Finance companies face pressures other than just lending to high risk firms, says Mr Atkinson. “We’ve kept our pricing similar all along, so until recently we were considered quite high for the market,” he says. “But the Bank of England base rate hasn’t been passed on to asset financing, so really our rates are similar now to one or two years ago.”
The result, he says, is that buyers would be extremely lucky to get a deal with less than a 10 per cent deposit.
But Bell Equipment European credit representative Owen Bolt says the money to buy equipment is still around, and cash-rich banks are still looking to invest in the construction industry. They are just asking borrowers for a lot more in the way of assurance, he says. “I’ve seen banks come in with hundreds of millions to place in the market,” he says, “but they want to do that with decent credit terms.”
Lenders are much more discerning about good and bad credit, however. Mr Moody explains that they got their fingers burnt in the recent haste to offload cash into the construction industry. “Finance companies have given up the lax practice of just relying on Companies House for results and are digging deeper to get an accurate picture of their trading,” he says. “They are looking closely at current statements and scrutinising whether they are trading up to the limit of their overdraft, for example.”
Getting close and personal
Relationships are everything, says Mr Atkinson, and lenders will favour those companies that they have done good business with in the past. “We’re happy to continue dealing with customers with whom we have long-term relationships,” he says. “With new customers, we’re taking a closer look at them. I think that’s prudent in the current climate.”
New customers could expect to provide their last two sets of accounts and, if the business is less than three years old, directors may have to provide personal guarantees.
With lenders confining themselves to smaller deals, Mr Moody adds that machinery buyers will have to get to know a broad range of finance companies to get a good deal on their machines. Prudence runs very deep among buyers too at the moment, explains Mr Moody, and they are only committing themselves when absolutely necessary.
“We’ve customers in the plant hire sector that would change their machinery every two or three years, but now they’re delaying that,” he says. “A lot of people at the moment want to buy machines, but they’re nervous that they might not have the work in three to six months time. A lot of people who were previously buying speculatively are now waiting for the contract to come through.”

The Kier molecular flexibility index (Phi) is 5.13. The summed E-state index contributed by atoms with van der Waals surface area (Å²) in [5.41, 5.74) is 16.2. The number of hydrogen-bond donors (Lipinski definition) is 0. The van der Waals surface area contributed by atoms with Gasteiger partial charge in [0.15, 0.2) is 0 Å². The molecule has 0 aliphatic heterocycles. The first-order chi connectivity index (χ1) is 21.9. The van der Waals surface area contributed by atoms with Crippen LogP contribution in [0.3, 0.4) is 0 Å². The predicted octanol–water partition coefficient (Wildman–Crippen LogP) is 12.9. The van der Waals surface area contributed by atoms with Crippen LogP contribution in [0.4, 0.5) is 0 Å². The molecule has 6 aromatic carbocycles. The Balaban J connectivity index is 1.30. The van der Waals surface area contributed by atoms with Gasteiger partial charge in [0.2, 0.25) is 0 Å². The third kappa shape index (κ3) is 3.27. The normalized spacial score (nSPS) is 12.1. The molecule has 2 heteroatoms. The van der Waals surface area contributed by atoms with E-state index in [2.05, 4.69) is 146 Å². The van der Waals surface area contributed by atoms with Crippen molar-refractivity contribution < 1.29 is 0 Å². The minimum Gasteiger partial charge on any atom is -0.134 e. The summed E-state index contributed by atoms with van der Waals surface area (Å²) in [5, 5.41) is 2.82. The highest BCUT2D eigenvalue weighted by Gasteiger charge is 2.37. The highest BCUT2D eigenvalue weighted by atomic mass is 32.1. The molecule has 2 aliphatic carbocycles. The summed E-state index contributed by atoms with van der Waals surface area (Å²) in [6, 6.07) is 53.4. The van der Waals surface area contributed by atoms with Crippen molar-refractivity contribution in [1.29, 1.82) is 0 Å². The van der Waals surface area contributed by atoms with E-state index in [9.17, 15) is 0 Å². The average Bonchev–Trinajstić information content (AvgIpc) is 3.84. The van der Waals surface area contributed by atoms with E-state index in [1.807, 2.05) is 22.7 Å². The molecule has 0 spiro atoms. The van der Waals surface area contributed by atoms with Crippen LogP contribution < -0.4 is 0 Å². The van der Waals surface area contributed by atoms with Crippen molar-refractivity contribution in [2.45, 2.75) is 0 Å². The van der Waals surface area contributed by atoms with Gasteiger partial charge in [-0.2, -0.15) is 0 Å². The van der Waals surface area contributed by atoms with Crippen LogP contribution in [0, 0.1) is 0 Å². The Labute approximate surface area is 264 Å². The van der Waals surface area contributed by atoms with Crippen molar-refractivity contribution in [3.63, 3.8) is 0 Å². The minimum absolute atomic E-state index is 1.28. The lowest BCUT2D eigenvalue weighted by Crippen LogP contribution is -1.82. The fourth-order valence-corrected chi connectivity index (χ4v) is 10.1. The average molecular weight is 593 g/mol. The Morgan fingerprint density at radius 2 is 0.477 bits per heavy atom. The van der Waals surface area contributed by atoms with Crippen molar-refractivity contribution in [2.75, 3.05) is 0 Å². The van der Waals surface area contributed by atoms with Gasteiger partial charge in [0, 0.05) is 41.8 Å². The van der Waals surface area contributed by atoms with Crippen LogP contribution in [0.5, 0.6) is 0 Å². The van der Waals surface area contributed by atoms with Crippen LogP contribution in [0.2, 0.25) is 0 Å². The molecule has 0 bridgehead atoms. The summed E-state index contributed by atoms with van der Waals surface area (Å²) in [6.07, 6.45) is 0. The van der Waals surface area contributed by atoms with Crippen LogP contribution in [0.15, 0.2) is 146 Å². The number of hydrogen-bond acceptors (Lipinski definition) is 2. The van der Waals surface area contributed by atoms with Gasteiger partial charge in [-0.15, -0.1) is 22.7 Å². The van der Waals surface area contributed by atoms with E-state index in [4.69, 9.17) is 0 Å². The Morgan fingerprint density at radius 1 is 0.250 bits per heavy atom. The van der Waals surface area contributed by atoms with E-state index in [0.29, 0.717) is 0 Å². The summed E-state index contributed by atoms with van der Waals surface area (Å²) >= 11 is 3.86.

Of those companies that are buying machinery, Mr Moody says he has also noticed that those who would previously have bought 10 machines, are now cautiously buying three. Despite this hesitancy, he says there is still a lot of interest in new machinery. “There is a pulse,” he says. “If people want to buy machinery, the money is out there and we are relatively busy.”
Finance companies might take a more sober approach to the market, but machinery buyers still have some bargaining power. Terex, for example, is trying to keep machinery buyers interested with “zero rate” deals. “We are picking up the interest rate on behalf of our customers,” says Mr Carmichael. “It lowers the exposure on the deal for the banks or asset finance companies. We’re looking at what we can do to make things more comfortable for them.”
The finance industry has been through a turbulent time over the last year and the outlook for machinery buyers is very much different from the heady days of the construction boom. Some of the reckless lenders have disappeared from the industry, while those that remain are behaving in a much more restrained manner than they may have done when times were better.
However, a downturn in lending does not spell disaster for machinery buyers. Finance firms still have money to invest in construction machinery and companies with good credit, and those that are prepared to do a little more work, are still worthy investments.
The market might have sobered up after the boom time, but for machinery buyers, the party certainly isn’t over.